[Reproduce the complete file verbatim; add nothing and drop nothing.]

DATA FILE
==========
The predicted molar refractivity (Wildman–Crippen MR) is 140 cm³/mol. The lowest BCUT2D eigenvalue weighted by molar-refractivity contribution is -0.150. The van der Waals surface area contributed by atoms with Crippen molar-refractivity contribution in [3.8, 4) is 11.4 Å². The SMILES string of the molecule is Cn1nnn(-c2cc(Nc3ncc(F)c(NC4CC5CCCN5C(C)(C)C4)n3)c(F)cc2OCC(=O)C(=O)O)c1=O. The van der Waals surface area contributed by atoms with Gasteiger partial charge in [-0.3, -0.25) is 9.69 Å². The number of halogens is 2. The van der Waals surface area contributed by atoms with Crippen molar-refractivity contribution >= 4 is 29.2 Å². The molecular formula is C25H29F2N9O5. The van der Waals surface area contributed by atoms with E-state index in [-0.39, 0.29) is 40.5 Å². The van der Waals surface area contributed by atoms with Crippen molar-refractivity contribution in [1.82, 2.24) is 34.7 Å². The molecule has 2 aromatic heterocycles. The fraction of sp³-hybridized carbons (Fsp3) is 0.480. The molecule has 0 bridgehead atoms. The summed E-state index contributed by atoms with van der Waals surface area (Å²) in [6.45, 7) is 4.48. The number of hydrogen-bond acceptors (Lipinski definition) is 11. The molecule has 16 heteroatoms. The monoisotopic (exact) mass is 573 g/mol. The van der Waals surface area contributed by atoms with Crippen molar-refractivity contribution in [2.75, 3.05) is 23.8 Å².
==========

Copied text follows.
The predicted molar refractivity (Wildman–Crippen MR) is 140 cm³/mol. The lowest BCUT2D eigenvalue weighted by molar-refractivity contribution is -0.150. The van der Waals surface area contributed by atoms with Crippen molar-refractivity contribution in [3.8, 4) is 11.4 Å². The SMILES string of the molecule is Cn1nnn(-c2cc(Nc3ncc(F)c(NC4CC5CCCN5C(C)(C)C4)n3)c(F)cc2OCC(=O)C(=O)O)c1=O. The van der Waals surface area contributed by atoms with Gasteiger partial charge in [-0.3, -0.25) is 9.69 Å². The number of halogens is 2. The van der Waals surface area contributed by atoms with Crippen molar-refractivity contribution >= 4 is 29.2 Å². The molecular formula is C25H29F2N9O5. The van der Waals surface area contributed by atoms with E-state index in [-0.39, 0.29) is 40.5 Å². The van der Waals surface area contributed by atoms with Crippen molar-refractivity contribution in [1.82, 2.24) is 34.7 Å². The molecule has 2 aromatic heterocycles. The fraction of sp³-hybridized carbons (Fsp3) is 0.480. The molecule has 0 bridgehead atoms. The summed E-state index contributed by atoms with van der Waals surface area (Å²) in [6.45, 7) is 4.48. The number of hydrogen-bond acceptors (Lipinski definition) is 11. The molecule has 16 heteroatoms. The monoisotopic (exact) mass is 573 g/mol. The van der Waals surface area contributed by atoms with Crippen molar-refractivity contribution in [2.75, 3.05) is 23.8 Å².